What Is Non-Hodgkin Lymphoma?
Cancer starts when cells change (mutate) and grow out of control. The changed (abnormal) cells can form lumps of tissue called tumors. Lymphoma is cancer that starts in cells in the body's lymphatic system. Most cancers in the lymphatic system are non-Hodgkin lymphoma (NHL).
NHL has many different subtypes. It's important to know what type of NHL you have. Your healthcare provider can talk with you about this and what it means.
Understanding the lymphatic system
The lymphatic system is part of your immune system. It helps your body fight disease and infections. This system is a network of tubes, or vessels, that pass through tissue all over your body. A clear fluid called lymph flows through the vessels. Small organs called lymph nodes are found along this network of vessels. Lymph nodes are found throughout the body. Some are grouped together in places like the neck, underarms, and groin. You may feel swollen or enlarged nodes in these areas when you have a cold.
Some of the body’s internal organs are also part of the lymphatic system. These organs include the bone marrow, spleen, thymus, and tonsils. Other organs, such as parts of the digestive tract, also have lymph tissue.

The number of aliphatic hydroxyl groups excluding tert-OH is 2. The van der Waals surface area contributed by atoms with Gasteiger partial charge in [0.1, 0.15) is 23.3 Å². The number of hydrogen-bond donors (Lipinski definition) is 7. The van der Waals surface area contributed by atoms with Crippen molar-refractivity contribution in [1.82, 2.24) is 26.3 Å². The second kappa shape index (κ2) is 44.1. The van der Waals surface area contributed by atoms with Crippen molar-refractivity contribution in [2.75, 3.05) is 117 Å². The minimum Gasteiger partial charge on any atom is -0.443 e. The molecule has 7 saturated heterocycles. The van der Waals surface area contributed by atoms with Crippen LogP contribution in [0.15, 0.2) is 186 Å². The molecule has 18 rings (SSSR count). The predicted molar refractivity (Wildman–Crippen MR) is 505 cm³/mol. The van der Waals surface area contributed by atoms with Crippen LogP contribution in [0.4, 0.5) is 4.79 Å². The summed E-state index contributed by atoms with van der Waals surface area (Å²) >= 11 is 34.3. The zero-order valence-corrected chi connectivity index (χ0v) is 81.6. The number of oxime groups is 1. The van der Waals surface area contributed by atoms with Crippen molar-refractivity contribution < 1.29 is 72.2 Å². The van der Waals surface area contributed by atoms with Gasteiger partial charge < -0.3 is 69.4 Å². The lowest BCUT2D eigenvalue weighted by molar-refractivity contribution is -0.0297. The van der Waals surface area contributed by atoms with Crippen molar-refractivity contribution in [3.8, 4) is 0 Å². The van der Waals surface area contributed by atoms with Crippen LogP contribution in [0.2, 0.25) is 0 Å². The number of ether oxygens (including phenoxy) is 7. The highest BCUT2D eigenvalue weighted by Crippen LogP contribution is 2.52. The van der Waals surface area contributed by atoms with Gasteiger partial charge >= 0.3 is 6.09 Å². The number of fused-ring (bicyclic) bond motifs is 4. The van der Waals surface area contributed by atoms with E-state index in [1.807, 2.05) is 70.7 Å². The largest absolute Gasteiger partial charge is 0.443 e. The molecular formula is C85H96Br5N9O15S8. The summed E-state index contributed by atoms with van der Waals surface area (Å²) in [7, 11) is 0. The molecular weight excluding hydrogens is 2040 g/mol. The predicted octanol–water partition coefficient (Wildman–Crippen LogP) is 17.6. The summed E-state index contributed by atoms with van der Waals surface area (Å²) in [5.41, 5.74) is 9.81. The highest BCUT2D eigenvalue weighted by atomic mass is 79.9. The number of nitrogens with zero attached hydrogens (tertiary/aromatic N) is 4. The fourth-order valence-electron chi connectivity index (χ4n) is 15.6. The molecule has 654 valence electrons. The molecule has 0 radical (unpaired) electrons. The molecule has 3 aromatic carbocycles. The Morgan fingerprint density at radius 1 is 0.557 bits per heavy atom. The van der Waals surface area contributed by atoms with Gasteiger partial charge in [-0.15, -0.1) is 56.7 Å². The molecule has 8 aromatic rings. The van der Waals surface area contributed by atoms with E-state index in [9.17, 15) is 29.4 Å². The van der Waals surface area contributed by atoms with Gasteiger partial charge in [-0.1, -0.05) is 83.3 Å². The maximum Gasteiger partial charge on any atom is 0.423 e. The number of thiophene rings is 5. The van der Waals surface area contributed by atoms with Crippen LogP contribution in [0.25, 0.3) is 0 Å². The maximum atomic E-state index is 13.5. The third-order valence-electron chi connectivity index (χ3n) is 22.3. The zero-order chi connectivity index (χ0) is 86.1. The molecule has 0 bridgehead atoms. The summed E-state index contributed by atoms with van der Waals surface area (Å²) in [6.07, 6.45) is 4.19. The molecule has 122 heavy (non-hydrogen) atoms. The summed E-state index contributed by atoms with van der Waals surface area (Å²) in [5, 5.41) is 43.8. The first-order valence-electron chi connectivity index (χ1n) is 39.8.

When non-Hodgkin lymphoma forms
The lymphatic system reaches all over the body. So non-Hodgkin lymphoma can start almost anywhere in your body. Lymphoma can also spread from the lymphatic system to other tissues of the body. This spread is called metastasis.
Treatment options for non-Hodgkin lymphoma
You and your healthcare provider will discuss a treatment plan that’s best for your needs. Your choices will depend on things such as your overall health, the type on non-Hodgkin lymphoma you have, how fast it's growing, and if it's causing problems. Treatment options may include:
Radiation therapy. This uses focused rays of energy to kill cancer cells or keep them from growing.
Chemotherapy. This uses strong medicines to kill cancer cells.
Immunotherapy. These medicines help the body’s own immune system fight cancer.
Targeted therapy. This treatment uses medicines that target parts of cancer cells that make them different from normal cells. This means the medicines focus on and kill cancer cells, which limits damage to healthy cells.
Stem cell transplant. This treatment kills cancer cells with high doses of chemotherapy (and sometimes radiation). The high doses permanently kill the healthy blood and immune system cells, too. So after treatment, stem cells are given to rebuild the body's blood and immune system.